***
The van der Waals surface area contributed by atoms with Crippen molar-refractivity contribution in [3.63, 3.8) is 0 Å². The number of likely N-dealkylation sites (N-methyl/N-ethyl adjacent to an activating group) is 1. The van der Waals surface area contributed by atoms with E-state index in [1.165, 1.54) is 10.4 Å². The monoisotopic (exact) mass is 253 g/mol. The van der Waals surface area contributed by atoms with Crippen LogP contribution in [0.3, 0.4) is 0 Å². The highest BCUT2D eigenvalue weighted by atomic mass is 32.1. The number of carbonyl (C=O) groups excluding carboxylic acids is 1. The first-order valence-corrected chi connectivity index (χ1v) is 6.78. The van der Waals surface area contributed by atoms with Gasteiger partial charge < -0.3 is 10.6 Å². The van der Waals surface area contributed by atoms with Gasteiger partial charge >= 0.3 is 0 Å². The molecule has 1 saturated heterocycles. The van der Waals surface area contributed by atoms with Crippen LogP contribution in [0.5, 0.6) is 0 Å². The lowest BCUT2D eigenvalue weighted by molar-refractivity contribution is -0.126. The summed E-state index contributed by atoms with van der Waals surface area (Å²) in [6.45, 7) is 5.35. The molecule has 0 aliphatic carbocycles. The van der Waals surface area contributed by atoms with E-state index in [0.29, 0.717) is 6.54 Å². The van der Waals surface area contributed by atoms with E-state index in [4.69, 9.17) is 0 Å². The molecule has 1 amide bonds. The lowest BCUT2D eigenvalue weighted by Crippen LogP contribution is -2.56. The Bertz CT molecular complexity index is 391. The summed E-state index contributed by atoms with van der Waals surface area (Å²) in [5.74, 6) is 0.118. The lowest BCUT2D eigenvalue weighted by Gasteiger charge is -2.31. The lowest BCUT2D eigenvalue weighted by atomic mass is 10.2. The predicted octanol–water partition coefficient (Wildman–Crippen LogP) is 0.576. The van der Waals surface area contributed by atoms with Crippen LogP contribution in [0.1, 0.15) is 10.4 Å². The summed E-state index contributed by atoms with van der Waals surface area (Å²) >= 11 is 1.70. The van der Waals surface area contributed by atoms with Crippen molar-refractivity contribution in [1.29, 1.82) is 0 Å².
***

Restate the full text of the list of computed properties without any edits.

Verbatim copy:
The van der Waals surface area contributed by atoms with Crippen molar-refractivity contribution in [3.63, 3.8) is 0 Å². The number of likely N-dealkylation sites (N-methyl/N-ethyl adjacent to an activating group) is 1. The van der Waals surface area contributed by atoms with E-state index in [1.165, 1.54) is 10.4 Å². The monoisotopic (exact) mass is 253 g/mol. The van der Waals surface area contributed by atoms with Crippen LogP contribution in [0.3, 0.4) is 0 Å². The highest BCUT2D eigenvalue weighted by atomic mass is 32.1. The number of carbonyl (C=O) groups excluding carboxylic acids is 1. The first-order valence-corrected chi connectivity index (χ1v) is 6.78. The van der Waals surface area contributed by atoms with Gasteiger partial charge < -0.3 is 10.6 Å². The van der Waals surface area contributed by atoms with Gasteiger partial charge >= 0.3 is 0 Å². The molecule has 1 saturated heterocycles. The van der Waals surface area contributed by atoms with Crippen LogP contribution in [0.5, 0.6) is 0 Å². The lowest BCUT2D eigenvalue weighted by molar-refractivity contribution is -0.126. The summed E-state index contributed by atoms with van der Waals surface area (Å²) in [6.45, 7) is 5.35. The molecule has 0 aliphatic carbocycles. The van der Waals surface area contributed by atoms with E-state index in [0.29, 0.717) is 6.54 Å². The van der Waals surface area contributed by atoms with E-state index in [4.69, 9.17) is 0 Å². The molecule has 1 amide bonds. The lowest BCUT2D eigenvalue weighted by Crippen LogP contribution is -2.56. The Bertz CT molecular complexity index is 391. The summed E-state index contributed by atoms with van der Waals surface area (Å²) in [5.74, 6) is 0.118. The lowest BCUT2D eigenvalue weighted by Gasteiger charge is -2.31. The lowest BCUT2D eigenvalue weighted by atomic mass is 10.2. The predicted octanol–water partition coefficient (Wildman–Crippen LogP) is 0.576. The van der Waals surface area contributed by atoms with Crippen LogP contribution in [0.1, 0.15) is 10.4 Å². The summed E-state index contributed by atoms with van der Waals surface area (Å²) >= 11 is 1.70. The van der Waals surface area contributed by atoms with Crippen molar-refractivity contribution in [1.29, 1.82) is 0 Å².